The Cover Section Editor: M. Therese Southgate,
MD, Senior Contributing Editor.
The German painter Julius Bissier (1893-1965) was born and raised in
Freiburg im Breisgau. His ties to the area were deep: his mother’s family
had farmed in the Black Forest area for generations and his father’s
people were craftsmen in the town. Bissier’s interest in drawing began
during childhood. After completing his schooling in Freiburg, he went to Karlsruhe
Academy where he began his formal art studies at age 20. Within months, however,
he was conscripted into the military when World War I began. At war’s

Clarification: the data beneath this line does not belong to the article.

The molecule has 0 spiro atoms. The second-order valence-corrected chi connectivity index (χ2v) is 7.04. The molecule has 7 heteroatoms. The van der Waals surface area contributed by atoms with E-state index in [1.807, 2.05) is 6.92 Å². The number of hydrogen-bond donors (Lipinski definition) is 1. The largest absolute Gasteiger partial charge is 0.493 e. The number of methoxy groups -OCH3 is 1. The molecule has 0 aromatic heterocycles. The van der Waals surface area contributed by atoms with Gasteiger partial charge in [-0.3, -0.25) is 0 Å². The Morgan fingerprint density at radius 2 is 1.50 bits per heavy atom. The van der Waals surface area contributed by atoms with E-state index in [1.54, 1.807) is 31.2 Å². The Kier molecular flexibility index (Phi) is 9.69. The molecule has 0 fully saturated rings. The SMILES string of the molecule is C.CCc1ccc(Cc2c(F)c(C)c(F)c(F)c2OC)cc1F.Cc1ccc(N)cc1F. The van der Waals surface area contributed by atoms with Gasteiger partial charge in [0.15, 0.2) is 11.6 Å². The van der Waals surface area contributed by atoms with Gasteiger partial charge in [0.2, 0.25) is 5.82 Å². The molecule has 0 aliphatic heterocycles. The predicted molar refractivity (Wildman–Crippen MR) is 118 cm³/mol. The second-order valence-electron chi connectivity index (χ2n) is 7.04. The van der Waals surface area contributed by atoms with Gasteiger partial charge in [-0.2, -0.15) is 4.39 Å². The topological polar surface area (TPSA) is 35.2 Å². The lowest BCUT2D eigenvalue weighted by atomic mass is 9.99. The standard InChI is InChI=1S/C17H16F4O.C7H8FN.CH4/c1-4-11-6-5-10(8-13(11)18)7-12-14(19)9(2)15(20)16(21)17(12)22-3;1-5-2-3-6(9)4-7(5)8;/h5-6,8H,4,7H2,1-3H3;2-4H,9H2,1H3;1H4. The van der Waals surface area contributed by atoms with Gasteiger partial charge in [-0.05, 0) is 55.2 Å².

end he chose to study on his own and, in 1920, had his first solo exhibit
in Freiburg. The decade would be important to the development of his ideas.
Early on, he met the art historian and psychiatrist Hans Prinzhorn, who directed
his attention to the writings of the mid-19th-century Swiss historian and
mythologist Johann Bachofen. Later, he met the eminent sinologist Ernst Grosse,
who was also the author of a monograph on East Asian India ink drawing. Grosse
would interest Bissier in ancient Chinese thought and in drawings based on
contemplation. Finally, in 1930, in Paris, Bissier met the Romanian-born sculptor
Constantin Brancusi, who reinforced the meditative aspects of the practice
of painting. Painting, he taught Bissier, is first a state of being, and then—and
only to a much lesser degree—a state of doing.
Southgate MT. Rondine 5. März 62 g. JAMA. 2005;293(11):1300. doi:10.1001/jama.293.11.1300